Story by Vivian Whitney and photos by Grace Lively
On March 28, the bands Whitney and SALES held the stage in Goldstein auditorium at Bandersnatch, the University Union’s event to bring Indie groups to campus. Before they went on, Jerk Magazine and a group of other reporters had the chance to sit down and talk as a group with the performers, each asking one question per publication.
What music are you listening to right now? You’ve also covered “Southern Nights” and “You’ve Got a Woman,” so what makes you want to cover a song, and are there any songs you’re looking to cover in the future?
Max Kakacek: We listened to Staind today.
Julien Ehlrich: As of the last three hours, our tour manager found a CD booklet binder, he found one on top of the dumpster outside his house and just grabbed it because we have the CD player in the van. We were listening to Moby today.
MK: We listened to “Kid A.”
JE: We did listen to Radiohead, and there was a bunch of Counting Crows on it, but we didn’t listen to that. We’re actually listening to Simon and Garfunkel a little bit, some of those songs. We’re also writing, so we don’t listen to much new or even old rediscovered music when we’re writing, just because we’re focused.
Since you began touring, have you changed your music style or the message behind your music to cater more to your audience, or have you stayed true to the original style?
JE: Yeah, staying true to the first record. We’re just trying to make music as honest as that, and then just naturally. Our style as musicians is kind of shifting because were getting older. Maybe we’re slightly more sophisticated when we write songs? But we don’t try to be, some of the moments that we’ve written on, the next moments are a little bit more thought out than the last record.
What are your future plans, and what can we expect from Whitney?
JE: We’re writing. We’re in full-blown writing mode.
MK: We just spent two days in New York City in the studio with our buddy working on stuff. I think we’re playing one new song tonight.
JE: Yeah, we’re playing one new song tonight. One of the main reasons why we said yes to this show was so we could fly to New York a couple days early and work with our friend Jake.
MK: And like try the new material up here too.
How do you feel that being an unsigned, independent band has impacted your experience touring and creating music?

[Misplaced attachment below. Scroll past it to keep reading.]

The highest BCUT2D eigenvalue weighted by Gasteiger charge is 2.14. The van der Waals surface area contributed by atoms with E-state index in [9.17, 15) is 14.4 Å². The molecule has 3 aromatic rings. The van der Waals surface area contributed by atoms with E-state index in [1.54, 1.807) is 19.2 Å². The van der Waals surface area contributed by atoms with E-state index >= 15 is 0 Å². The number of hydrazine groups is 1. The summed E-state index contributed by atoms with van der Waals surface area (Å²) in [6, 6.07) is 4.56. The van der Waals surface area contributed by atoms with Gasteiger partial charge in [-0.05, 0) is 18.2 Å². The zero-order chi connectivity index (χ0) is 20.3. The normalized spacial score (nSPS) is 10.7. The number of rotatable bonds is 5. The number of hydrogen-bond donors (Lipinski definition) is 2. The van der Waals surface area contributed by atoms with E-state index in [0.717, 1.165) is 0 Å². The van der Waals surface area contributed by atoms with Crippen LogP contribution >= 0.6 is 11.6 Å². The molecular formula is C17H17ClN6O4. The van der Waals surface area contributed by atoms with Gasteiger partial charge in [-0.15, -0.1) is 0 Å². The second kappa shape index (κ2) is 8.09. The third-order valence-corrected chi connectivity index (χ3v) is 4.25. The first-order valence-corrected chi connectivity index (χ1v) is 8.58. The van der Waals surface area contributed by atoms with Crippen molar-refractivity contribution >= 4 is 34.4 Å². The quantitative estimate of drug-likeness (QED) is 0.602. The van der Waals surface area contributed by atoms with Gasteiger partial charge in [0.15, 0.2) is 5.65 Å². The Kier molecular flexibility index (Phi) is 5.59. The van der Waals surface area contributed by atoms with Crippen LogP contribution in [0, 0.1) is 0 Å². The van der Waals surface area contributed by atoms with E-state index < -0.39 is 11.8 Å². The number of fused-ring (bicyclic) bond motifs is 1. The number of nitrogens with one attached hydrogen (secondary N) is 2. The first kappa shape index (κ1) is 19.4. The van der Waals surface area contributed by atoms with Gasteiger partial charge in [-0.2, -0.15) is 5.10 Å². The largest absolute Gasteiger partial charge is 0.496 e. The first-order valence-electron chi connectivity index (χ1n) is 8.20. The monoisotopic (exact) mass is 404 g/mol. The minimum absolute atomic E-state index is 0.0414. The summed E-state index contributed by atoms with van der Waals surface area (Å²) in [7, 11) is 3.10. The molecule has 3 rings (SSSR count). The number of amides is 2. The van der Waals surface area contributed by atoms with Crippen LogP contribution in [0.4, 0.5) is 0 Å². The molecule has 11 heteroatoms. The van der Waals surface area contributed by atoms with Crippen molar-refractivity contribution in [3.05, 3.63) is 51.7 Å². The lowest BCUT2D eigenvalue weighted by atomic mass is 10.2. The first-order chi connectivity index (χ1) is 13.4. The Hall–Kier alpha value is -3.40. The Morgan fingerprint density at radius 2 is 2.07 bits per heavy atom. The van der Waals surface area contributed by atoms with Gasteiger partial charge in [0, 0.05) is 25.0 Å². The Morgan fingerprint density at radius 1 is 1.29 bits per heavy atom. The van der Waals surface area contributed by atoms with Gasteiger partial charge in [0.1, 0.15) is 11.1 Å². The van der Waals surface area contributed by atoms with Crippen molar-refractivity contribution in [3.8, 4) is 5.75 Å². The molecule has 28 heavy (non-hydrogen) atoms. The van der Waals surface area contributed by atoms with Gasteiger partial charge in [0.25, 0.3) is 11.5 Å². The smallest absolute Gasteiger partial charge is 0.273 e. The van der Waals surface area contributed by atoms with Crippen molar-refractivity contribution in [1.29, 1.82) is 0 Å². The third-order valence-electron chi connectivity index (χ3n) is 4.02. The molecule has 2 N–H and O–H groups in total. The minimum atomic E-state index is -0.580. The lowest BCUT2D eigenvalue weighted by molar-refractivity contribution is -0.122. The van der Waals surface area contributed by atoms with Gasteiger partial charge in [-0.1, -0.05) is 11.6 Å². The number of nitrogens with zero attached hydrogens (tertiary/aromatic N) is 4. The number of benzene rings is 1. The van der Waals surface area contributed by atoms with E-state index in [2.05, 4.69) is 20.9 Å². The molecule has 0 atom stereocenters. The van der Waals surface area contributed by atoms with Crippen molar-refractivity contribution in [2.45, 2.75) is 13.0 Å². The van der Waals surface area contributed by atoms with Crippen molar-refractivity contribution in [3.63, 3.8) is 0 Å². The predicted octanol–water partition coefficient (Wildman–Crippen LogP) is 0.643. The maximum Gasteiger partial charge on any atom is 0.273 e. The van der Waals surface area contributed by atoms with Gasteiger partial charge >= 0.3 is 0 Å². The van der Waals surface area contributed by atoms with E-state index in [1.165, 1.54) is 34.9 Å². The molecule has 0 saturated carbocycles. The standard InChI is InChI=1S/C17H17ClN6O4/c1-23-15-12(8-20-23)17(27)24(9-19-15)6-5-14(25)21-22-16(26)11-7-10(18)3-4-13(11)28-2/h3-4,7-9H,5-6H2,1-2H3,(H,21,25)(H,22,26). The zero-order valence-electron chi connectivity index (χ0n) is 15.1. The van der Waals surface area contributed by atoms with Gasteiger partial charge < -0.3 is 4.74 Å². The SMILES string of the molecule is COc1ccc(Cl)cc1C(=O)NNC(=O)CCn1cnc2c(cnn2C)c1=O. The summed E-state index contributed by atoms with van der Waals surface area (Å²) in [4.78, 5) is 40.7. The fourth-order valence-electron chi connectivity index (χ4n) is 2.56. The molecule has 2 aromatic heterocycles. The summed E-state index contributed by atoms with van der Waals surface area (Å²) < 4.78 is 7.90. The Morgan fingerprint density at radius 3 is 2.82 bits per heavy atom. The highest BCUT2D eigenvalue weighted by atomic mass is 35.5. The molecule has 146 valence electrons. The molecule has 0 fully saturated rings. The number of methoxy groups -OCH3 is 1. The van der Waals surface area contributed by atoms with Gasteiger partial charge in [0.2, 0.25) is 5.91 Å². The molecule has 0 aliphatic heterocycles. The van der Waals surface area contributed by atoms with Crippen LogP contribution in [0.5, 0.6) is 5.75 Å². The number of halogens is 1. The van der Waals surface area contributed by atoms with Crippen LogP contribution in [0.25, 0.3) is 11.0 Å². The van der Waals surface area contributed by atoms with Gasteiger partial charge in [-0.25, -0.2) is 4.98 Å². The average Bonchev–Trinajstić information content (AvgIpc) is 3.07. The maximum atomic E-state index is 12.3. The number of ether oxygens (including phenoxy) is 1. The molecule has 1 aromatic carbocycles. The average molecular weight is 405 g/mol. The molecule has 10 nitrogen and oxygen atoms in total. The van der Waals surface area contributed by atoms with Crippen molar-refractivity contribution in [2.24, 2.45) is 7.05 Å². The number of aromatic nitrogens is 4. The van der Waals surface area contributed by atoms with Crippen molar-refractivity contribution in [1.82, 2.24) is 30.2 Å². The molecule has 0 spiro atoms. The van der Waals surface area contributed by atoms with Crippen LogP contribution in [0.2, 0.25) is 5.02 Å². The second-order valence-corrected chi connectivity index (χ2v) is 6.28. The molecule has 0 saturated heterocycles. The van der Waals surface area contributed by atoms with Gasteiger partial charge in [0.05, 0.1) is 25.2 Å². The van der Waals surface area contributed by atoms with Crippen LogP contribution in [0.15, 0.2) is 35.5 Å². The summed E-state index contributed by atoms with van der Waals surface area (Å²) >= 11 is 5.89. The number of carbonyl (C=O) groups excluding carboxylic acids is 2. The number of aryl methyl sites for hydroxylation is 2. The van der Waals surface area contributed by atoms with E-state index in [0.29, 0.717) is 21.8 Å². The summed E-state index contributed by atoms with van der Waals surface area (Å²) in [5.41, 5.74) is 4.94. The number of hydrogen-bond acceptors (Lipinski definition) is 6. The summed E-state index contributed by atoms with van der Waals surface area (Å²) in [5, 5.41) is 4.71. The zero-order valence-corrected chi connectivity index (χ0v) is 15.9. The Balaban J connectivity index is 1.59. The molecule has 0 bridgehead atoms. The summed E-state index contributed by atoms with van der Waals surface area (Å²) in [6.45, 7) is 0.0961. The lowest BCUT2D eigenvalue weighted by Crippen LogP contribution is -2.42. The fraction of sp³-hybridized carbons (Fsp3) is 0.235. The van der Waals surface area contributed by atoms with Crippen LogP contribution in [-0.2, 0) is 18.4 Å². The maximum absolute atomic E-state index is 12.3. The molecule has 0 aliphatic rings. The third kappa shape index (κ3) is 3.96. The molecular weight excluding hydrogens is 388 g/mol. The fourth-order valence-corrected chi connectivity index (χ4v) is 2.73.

Jordan Shih: It’s been amazing. I wouldn’t want to have it any other way. We get to make all our own decisions. There’s a lot of responsibilities we have to take on but I like that. Some people like having a lot of hands, but that can be very difficult. I feel that if it’s a project you care about, you have to work on it yourself. There were record labels reaching out to us, and when they did, they didn’t really have much to offer. It’s been really challenging but fulfilling.
Lauren Morgan: It started out because no one was really offering us anything, and we always made music as a constructive pastime. We had jobs and we loved making music, and when we started putting out, everyone was like “Get on a record label. Blah blah blah,” but no record label was hitting us up. We started doing things ourselves, and it became super fulfilling, starting to know our worth. Now, our hands are in it, for better or for worse. It’s really cool.
JS: It’s cool being able to play a show for people you know know about you because they discovered you by themselves, not through a record label promoting us. It feels like the people that know about us genuinely like us. It’s very natural. Nothing manufactured. We never really toured with more than three or four people. We keep a slim team.
You guys have had your EP and LP and now a few recent singles, so how has your sound and style evolved since the first EP and what do you see your sound being like in the future?
LM: I think our style has evolved because our equipment has gotten better. We’ve used the money we’ve made from touring to buy cool stuff and learned how to use it. We now have hardware like a big compressor and a nicer interface. We started out with this dinky interface with two inputs.
JS: The EP was recorded with a hundred-dollar interface and one mic, same with the LP. Only the recent singles were recorded with nicer stuff. We’ve learned a lot more as well, so it’s not just the equipment. You’re always learning how to record and mix better.
LM: We’re having a lot more fun crafting songs and recording things and getting the best possible recording we can get but still keeping the artifacts we find. We do everything —mixing, mastering — so it’ll always sound like that, like us, but hopefully it sounds like we’re learning.